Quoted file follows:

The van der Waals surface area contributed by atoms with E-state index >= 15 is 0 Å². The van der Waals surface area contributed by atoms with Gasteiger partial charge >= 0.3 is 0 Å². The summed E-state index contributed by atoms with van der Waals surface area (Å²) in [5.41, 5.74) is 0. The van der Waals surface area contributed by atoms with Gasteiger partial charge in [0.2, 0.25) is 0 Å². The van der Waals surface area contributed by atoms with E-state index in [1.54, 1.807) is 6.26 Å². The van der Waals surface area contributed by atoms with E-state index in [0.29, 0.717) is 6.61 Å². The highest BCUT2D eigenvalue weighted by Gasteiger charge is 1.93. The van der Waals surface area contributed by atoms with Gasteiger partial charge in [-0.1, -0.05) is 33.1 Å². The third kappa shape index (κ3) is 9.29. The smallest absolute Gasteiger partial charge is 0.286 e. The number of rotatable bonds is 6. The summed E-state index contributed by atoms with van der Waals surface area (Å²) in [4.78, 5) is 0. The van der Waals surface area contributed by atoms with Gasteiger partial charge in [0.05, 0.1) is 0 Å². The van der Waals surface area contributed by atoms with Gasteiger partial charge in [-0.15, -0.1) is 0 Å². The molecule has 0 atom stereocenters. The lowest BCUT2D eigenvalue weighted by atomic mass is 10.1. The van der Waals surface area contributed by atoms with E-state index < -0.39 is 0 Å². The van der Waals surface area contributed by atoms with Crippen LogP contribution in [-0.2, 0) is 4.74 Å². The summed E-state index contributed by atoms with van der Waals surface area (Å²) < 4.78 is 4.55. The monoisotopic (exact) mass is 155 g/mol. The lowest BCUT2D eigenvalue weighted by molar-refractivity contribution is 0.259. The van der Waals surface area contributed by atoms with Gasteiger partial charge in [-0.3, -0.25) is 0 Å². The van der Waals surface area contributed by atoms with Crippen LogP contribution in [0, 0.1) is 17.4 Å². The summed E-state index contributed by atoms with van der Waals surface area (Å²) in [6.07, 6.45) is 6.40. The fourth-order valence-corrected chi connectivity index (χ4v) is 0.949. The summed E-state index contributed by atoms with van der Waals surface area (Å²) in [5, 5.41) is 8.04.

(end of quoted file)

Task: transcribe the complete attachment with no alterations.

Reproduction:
The van der Waals surface area contributed by atoms with E-state index >= 15 is 0 Å². The van der Waals surface area contributed by atoms with Gasteiger partial charge >= 0.3 is 0 Å². The summed E-state index contributed by atoms with van der Waals surface area (Å²) in [5.41, 5.74) is 0. The van der Waals surface area contributed by atoms with Gasteiger partial charge in [0.2, 0.25) is 0 Å². The van der Waals surface area contributed by atoms with E-state index in [1.54, 1.807) is 6.26 Å². The van der Waals surface area contributed by atoms with E-state index in [0.29, 0.717) is 6.61 Å². The highest BCUT2D eigenvalue weighted by Gasteiger charge is 1.93. The van der Waals surface area contributed by atoms with Gasteiger partial charge in [-0.1, -0.05) is 33.1 Å². The third kappa shape index (κ3) is 9.29. The smallest absolute Gasteiger partial charge is 0.286 e. The number of rotatable bonds is 6. The summed E-state index contributed by atoms with van der Waals surface area (Å²) in [4.78, 5) is 0. The van der Waals surface area contributed by atoms with Gasteiger partial charge in [0.05, 0.1) is 0 Å². The van der Waals surface area contributed by atoms with Gasteiger partial charge in [-0.15, -0.1) is 0 Å². The molecule has 0 atom stereocenters. The lowest BCUT2D eigenvalue weighted by atomic mass is 10.1. The van der Waals surface area contributed by atoms with E-state index < -0.39 is 0 Å². The van der Waals surface area contributed by atoms with Crippen LogP contribution in [-0.2, 0) is 4.74 Å². The summed E-state index contributed by atoms with van der Waals surface area (Å²) < 4.78 is 4.55. The monoisotopic (exact) mass is 155 g/mol. The lowest BCUT2D eigenvalue weighted by molar-refractivity contribution is 0.259. The van der Waals surface area contributed by atoms with Gasteiger partial charge in [-0.3, -0.25) is 0 Å². The van der Waals surface area contributed by atoms with Crippen LogP contribution in [0, 0.1) is 17.4 Å². The summed E-state index contributed by atoms with van der Waals surface area (Å²) in [6.07, 6.45) is 6.40. The fourth-order valence-corrected chi connectivity index (χ4v) is 0.949. The summed E-state index contributed by atoms with van der Waals surface area (Å²) in [5, 5.41) is 8.04.